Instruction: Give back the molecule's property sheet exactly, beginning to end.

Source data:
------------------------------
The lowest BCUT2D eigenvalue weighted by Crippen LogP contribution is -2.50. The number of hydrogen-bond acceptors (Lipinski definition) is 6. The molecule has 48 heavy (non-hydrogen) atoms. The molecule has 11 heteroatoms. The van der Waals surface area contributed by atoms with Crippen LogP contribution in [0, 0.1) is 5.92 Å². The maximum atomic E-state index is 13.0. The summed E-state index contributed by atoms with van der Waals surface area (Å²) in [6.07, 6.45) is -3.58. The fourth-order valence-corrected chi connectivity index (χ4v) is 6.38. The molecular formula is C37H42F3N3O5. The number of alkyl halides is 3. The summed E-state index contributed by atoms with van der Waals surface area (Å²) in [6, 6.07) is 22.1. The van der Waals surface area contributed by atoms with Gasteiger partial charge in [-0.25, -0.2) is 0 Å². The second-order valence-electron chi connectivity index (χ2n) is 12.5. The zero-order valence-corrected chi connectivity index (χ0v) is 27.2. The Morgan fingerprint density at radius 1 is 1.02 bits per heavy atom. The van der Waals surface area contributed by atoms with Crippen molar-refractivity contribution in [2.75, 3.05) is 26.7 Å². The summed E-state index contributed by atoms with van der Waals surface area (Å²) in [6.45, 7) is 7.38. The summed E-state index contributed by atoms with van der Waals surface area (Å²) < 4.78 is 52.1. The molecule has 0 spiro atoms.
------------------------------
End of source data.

The lowest BCUT2D eigenvalue weighted by Crippen LogP contribution is -2.50. The number of hydrogen-bond acceptors (Lipinski definition) is 6. The molecule has 48 heavy (non-hydrogen) atoms. The molecule has 11 heteroatoms. The van der Waals surface area contributed by atoms with Crippen LogP contribution in [0, 0.1) is 5.92 Å². The maximum atomic E-state index is 13.0. The summed E-state index contributed by atoms with van der Waals surface area (Å²) in [6.07, 6.45) is -3.58. The fourth-order valence-corrected chi connectivity index (χ4v) is 6.38. The molecular formula is C37H42F3N3O5. The number of alkyl halides is 3. The summed E-state index contributed by atoms with van der Waals surface area (Å²) in [6, 6.07) is 22.1. The van der Waals surface area contributed by atoms with Gasteiger partial charge in [-0.25, -0.2) is 0 Å². The second-order valence-electron chi connectivity index (χ2n) is 12.5. The zero-order valence-corrected chi connectivity index (χ0v) is 27.2. The Morgan fingerprint density at radius 1 is 1.02 bits per heavy atom. The van der Waals surface area contributed by atoms with Crippen molar-refractivity contribution in [2.75, 3.05) is 26.7 Å². The summed E-state index contributed by atoms with van der Waals surface area (Å²) in [6.45, 7) is 7.38. The summed E-state index contributed by atoms with van der Waals surface area (Å²) < 4.78 is 52.1. The molecule has 0 spiro atoms.